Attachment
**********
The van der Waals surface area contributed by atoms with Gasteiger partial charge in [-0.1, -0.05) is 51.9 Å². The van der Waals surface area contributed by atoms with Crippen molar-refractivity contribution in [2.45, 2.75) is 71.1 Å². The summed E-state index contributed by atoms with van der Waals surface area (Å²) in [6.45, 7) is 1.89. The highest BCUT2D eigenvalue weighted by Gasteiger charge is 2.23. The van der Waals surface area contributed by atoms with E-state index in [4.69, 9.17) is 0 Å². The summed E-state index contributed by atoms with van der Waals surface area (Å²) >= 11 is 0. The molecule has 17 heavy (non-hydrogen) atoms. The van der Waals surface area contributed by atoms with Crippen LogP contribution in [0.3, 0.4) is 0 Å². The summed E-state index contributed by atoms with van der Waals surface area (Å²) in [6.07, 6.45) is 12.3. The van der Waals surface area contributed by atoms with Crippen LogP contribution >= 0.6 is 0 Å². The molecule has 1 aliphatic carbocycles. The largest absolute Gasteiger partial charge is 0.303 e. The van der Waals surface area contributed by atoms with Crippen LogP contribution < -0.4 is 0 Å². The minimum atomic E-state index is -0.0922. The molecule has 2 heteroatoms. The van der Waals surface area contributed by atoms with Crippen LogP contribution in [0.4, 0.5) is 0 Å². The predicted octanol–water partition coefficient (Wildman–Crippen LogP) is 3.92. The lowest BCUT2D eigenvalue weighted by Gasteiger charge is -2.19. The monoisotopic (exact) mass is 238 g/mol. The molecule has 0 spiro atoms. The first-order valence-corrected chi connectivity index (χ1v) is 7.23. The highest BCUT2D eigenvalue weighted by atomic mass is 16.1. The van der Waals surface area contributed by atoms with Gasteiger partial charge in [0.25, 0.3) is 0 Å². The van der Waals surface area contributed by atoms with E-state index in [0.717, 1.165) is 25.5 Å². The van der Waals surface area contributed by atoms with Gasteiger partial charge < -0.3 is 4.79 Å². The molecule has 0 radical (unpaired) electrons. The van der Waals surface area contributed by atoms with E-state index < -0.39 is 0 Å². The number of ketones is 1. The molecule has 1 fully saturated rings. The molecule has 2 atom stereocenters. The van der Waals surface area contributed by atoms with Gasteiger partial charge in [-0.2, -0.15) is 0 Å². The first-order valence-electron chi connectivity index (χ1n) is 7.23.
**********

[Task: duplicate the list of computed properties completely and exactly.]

The van der Waals surface area contributed by atoms with Gasteiger partial charge in [-0.1, -0.05) is 51.9 Å². The van der Waals surface area contributed by atoms with Crippen molar-refractivity contribution in [2.45, 2.75) is 71.1 Å². The summed E-state index contributed by atoms with van der Waals surface area (Å²) in [6.45, 7) is 1.89. The highest BCUT2D eigenvalue weighted by Gasteiger charge is 2.23. The van der Waals surface area contributed by atoms with E-state index in [4.69, 9.17) is 0 Å². The summed E-state index contributed by atoms with van der Waals surface area (Å²) >= 11 is 0. The molecule has 17 heavy (non-hydrogen) atoms. The van der Waals surface area contributed by atoms with Crippen LogP contribution in [0.3, 0.4) is 0 Å². The summed E-state index contributed by atoms with van der Waals surface area (Å²) in [6.07, 6.45) is 12.3. The van der Waals surface area contributed by atoms with Crippen LogP contribution >= 0.6 is 0 Å². The molecule has 1 aliphatic carbocycles. The largest absolute Gasteiger partial charge is 0.303 e. The van der Waals surface area contributed by atoms with Crippen LogP contribution < -0.4 is 0 Å². The minimum atomic E-state index is -0.0922. The molecule has 2 heteroatoms. The van der Waals surface area contributed by atoms with Crippen LogP contribution in [0.4, 0.5) is 0 Å². The predicted octanol–water partition coefficient (Wildman–Crippen LogP) is 3.92. The lowest BCUT2D eigenvalue weighted by Gasteiger charge is -2.19. The monoisotopic (exact) mass is 238 g/mol. The molecule has 0 spiro atoms. The first-order valence-corrected chi connectivity index (χ1v) is 7.23. The highest BCUT2D eigenvalue weighted by atomic mass is 16.1. The van der Waals surface area contributed by atoms with Gasteiger partial charge in [0.25, 0.3) is 0 Å². The van der Waals surface area contributed by atoms with E-state index in [0.717, 1.165) is 25.5 Å². The van der Waals surface area contributed by atoms with Gasteiger partial charge < -0.3 is 4.79 Å². The molecule has 0 radical (unpaired) electrons. The van der Waals surface area contributed by atoms with E-state index < -0.39 is 0 Å². The number of ketones is 1. The molecule has 1 fully saturated rings. The molecule has 2 atom stereocenters. The van der Waals surface area contributed by atoms with Gasteiger partial charge in [-0.2, -0.15) is 0 Å². The first-order valence-electron chi connectivity index (χ1n) is 7.23.